Te Whanganui-a-Tara – This is not the sort of good news Kiwis want to hear at the end of summer, but new research has shown sunbathing could reduce the risk of dying from coronavirus.
Scientists say sunbathing causes the skin to release a chemical that dampens inflammation and alleviates coronavirus symptoms and can help it from developing into a more life threatening disease.
A study conducted by the University of Edinburgh has revealed the unusual findings after they investigated the impacts of sunlight exposure.
Looking at people in the UK, Italy and the US, the team found that the areas with the highest level of UVA rays were the ones with the lowest coronavirus deaths.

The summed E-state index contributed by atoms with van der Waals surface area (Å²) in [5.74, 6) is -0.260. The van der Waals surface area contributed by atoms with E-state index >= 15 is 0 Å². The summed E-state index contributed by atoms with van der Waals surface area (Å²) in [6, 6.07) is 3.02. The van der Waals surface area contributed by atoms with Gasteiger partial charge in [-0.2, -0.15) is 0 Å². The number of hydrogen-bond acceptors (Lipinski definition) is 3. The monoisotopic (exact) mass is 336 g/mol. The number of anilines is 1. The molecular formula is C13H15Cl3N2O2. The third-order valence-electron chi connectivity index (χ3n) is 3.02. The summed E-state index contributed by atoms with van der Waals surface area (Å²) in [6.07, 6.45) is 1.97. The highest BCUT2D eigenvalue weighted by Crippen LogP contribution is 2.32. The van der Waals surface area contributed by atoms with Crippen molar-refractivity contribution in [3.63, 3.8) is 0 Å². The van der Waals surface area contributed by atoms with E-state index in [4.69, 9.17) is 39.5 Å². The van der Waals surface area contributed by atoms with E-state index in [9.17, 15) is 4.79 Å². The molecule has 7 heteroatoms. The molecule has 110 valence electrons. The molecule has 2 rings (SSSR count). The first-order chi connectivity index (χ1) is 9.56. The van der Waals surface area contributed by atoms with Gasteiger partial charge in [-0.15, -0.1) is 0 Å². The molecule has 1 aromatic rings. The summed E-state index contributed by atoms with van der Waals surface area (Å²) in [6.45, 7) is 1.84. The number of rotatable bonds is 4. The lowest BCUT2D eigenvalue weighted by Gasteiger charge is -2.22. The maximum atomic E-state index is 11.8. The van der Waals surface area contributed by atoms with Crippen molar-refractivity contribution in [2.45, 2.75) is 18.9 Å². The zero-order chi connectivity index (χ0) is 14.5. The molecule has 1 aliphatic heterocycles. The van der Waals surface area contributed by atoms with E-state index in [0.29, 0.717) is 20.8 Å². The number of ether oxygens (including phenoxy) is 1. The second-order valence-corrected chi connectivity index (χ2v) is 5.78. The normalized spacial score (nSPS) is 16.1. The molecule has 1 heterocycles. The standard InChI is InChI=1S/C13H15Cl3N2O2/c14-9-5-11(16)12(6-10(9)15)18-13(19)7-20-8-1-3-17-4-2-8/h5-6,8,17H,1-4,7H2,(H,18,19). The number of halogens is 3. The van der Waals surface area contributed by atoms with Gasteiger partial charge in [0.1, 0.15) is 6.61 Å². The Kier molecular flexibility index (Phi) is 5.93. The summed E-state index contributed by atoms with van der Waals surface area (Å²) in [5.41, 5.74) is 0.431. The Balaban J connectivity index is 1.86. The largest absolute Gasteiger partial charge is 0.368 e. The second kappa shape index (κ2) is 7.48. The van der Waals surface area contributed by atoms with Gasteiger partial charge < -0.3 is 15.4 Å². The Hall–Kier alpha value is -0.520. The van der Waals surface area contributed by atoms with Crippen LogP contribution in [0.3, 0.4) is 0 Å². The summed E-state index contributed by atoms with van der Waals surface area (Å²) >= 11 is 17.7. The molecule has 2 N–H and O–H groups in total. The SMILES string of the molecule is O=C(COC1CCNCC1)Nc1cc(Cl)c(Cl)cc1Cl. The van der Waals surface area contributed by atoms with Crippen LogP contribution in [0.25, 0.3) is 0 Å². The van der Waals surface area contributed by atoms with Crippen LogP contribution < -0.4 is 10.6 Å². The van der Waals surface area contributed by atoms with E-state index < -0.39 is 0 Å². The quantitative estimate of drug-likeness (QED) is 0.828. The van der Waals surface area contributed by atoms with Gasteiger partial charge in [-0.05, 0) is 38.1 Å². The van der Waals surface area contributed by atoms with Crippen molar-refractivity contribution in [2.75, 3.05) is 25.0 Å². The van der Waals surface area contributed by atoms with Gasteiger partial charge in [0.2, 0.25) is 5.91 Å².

The Edinburgh research leader Dr Richard Weller says there is so much people don’t understand about covid, which has resulted in so many deaths worldwide.
“These early results open up sunlight exposure as one way of potentially reducing the risk of death.”
The team have suggested that the findings could be used as a simple public health intervention to help the mortality rates remain low.
Researchers considered factors known to be associated with increased exposure to the virus and risk of death.
These included age, ethnicity, socioeconomic status, population density, air pollution, temperature and levels of infection in local areas. Previous research has shown sunlight also improves cardiovascular health.
An earlier Harvard University study found that among nearly 30,000 women in Sweden, who were each monitored for about 20 years, those who spent more time in the sun actually lived longer and had less heart disease and fewer non-cancer deaths than those who reported less sun exposure.